Mets and Marlins leave the field after misunderstanding over Manfred’s support


NEW YORK – The New York Mets and Miami Marlins jointly left the field after a moment of silence, draping a Black Lives Matter t-shirt on home plate as they chose not to play on Thursday night.

After other baseball games were postponed to protest social injustice, the Mets were late to take the field Thursday and none of the starting pitchers threw any warm-up pitches. The teams stood around their shelters in full uniforms shortly before the scheduled first pitch at 7:10 p.m., and the national anthem was played and all players and coaches stood up.

Mets outfielder Dominic Smith – a black man who cried Wednesday night as he discussed the police shooting of a black man in Wisconsin over the weekend – then drove New York to the field. The players took up their positions, then the reservists and coaches left the two canoes and remained silent for 42 seconds.

Both teams then returned to their clubs, leaving only the black T-shirt at home.

“After seeing Dom’s comments last night, it’s not just about Dom, but it really touched us all in the clubhouse,” said Mets outfielder Michael Conforto.

Mets general manager Brodie Van Wagenen said in a leaked video Thursday on the league’s official website that his players did not want to play and were waiting to hear from the Marlins on coordinating a postponement.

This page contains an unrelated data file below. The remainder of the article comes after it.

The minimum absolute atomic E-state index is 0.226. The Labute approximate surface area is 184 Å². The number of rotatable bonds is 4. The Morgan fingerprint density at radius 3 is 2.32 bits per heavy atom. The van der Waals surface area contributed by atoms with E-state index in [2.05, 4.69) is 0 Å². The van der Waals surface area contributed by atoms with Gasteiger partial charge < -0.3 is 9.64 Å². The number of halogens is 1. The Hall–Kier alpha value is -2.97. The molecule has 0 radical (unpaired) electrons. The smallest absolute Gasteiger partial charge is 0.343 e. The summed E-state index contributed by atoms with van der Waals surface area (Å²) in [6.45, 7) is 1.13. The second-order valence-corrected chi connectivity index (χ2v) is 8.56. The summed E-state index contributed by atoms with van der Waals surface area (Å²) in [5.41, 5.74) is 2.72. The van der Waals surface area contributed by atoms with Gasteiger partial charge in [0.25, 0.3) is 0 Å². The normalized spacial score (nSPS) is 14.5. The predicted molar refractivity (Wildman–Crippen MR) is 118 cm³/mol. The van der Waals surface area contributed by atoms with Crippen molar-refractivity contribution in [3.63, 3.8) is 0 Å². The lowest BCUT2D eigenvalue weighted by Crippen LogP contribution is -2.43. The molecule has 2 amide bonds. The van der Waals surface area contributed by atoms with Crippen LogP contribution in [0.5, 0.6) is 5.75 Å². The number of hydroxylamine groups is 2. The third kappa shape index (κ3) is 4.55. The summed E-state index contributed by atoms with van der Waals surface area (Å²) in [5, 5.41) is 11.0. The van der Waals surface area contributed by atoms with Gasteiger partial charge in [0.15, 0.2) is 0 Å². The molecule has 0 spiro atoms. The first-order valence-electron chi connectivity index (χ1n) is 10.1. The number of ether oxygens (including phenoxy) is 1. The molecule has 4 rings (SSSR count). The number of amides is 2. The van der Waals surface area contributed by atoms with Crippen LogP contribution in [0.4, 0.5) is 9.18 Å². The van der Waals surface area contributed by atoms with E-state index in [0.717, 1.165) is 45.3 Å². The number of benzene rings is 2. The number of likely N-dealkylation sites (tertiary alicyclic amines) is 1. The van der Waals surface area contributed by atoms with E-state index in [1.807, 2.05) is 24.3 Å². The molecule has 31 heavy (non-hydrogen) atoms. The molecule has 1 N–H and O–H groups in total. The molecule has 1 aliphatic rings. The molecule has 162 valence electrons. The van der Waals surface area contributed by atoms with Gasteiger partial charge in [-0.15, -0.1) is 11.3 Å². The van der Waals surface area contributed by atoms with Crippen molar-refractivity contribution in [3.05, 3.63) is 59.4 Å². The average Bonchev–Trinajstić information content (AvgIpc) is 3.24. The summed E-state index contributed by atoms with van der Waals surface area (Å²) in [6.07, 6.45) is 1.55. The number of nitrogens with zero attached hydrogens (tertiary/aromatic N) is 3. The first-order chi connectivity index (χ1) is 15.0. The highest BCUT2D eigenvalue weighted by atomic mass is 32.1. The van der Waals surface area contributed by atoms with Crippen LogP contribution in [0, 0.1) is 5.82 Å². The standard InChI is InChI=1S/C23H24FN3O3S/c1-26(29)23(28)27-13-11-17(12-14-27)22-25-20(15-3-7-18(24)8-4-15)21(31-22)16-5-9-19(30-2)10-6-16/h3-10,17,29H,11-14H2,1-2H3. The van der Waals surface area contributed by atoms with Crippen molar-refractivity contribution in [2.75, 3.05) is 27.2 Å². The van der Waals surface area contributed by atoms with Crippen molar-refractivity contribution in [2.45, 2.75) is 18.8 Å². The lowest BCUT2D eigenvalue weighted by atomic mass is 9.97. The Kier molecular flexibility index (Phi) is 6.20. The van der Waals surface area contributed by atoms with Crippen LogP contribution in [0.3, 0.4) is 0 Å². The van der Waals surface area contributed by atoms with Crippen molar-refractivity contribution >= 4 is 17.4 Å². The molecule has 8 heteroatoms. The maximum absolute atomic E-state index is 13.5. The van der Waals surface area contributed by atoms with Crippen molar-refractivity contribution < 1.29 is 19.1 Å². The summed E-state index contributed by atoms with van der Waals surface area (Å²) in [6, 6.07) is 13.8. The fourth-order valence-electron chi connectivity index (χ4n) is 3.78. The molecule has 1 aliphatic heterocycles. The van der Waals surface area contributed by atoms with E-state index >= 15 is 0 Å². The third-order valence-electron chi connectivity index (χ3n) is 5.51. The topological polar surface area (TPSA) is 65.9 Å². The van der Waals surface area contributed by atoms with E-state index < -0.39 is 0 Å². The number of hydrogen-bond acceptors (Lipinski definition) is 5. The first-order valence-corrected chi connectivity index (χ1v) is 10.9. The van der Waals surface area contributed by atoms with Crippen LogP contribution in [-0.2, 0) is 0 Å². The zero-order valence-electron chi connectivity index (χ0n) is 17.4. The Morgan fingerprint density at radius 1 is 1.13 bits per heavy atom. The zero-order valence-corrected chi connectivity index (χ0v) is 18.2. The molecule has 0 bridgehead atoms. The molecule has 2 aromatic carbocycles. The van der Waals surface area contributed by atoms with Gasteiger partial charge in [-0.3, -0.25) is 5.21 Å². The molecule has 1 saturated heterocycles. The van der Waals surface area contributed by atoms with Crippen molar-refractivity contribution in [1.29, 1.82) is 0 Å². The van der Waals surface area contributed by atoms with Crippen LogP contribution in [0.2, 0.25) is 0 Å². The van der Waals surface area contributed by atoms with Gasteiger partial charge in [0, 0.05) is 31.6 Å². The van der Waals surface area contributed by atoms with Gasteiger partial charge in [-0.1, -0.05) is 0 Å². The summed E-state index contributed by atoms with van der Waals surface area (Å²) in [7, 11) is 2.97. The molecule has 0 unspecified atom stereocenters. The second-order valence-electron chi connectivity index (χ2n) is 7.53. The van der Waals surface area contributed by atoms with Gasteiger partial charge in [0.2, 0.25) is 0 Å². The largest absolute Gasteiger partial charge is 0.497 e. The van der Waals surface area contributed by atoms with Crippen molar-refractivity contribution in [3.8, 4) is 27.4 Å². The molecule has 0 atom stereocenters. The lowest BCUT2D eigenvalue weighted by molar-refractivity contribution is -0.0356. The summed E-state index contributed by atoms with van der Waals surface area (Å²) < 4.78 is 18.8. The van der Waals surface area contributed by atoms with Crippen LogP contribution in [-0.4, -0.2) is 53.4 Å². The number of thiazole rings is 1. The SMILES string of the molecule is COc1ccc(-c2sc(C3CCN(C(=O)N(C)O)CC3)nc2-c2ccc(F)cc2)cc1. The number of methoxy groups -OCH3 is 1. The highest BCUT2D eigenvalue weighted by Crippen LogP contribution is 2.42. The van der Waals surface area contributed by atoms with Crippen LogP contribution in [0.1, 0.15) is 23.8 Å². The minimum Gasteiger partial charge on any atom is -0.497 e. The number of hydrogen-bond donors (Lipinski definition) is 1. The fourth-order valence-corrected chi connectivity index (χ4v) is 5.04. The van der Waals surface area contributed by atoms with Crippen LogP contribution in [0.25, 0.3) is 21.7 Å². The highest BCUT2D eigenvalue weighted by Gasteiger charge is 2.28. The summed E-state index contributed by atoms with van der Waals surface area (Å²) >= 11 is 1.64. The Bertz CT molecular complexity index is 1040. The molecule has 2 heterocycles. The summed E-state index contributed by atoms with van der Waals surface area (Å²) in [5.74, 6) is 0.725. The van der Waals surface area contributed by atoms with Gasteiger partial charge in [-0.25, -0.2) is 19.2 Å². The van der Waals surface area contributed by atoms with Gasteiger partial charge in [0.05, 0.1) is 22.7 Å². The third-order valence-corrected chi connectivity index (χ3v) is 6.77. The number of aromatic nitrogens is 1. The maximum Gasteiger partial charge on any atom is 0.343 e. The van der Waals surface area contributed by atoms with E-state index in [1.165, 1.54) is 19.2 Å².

Van Wagenen also criticized the way Baseball Commissioner Rob Manfred handled player protests this week and alleged Manfred was pressuring New York City to stage a token strike against the players’ wishes, rather than a full postponement.

“It’s Rob’s instinct,” Van Wagenen said in a conversation he didn’t seem to know she was showing on “At the leadership level, he doesn’t understand. He just doesn’t understand.

Van Wagenen said in the video – after specifying the conversation ‘cannot leave this room’ – that Manfred wanted the Mets and Marlins to leave the field together shortly before the scheduled first pitch at 7:10 p.m. and then return to play at 8:10 p.m.

Van Wagenen apologized for his comments later on Thursday, saying the idea of ​​leaving and returning was actually conceived by Mets chief operating officer Jeff Wilpon.

“Jeff Wilpon called Commissioner Manfred this afternoon to inform him that our players had voted not to play,” Van Wagenen said. “They discussed the challenges of postponing the game. Jeff came up with an idea to play the game an hour late. I misunderstood that was the commissioner’s idea. In fact, that was Jeff’s suggestion.

“The players had already made their decision, so I felt the suggestion was not helpful. My frustration with the commissioner was wrong and unfounded. I apologize to the Commissioner for my disrespectful comments and lack of judgment in misrepresenting the content of his private conversation with Jeff Wilpon.

In a statement, Manfred said he had not tried “to prevent players from speaking out by not playing, and I have not suggested any alternative form of protest.”

With files from Sportsnet


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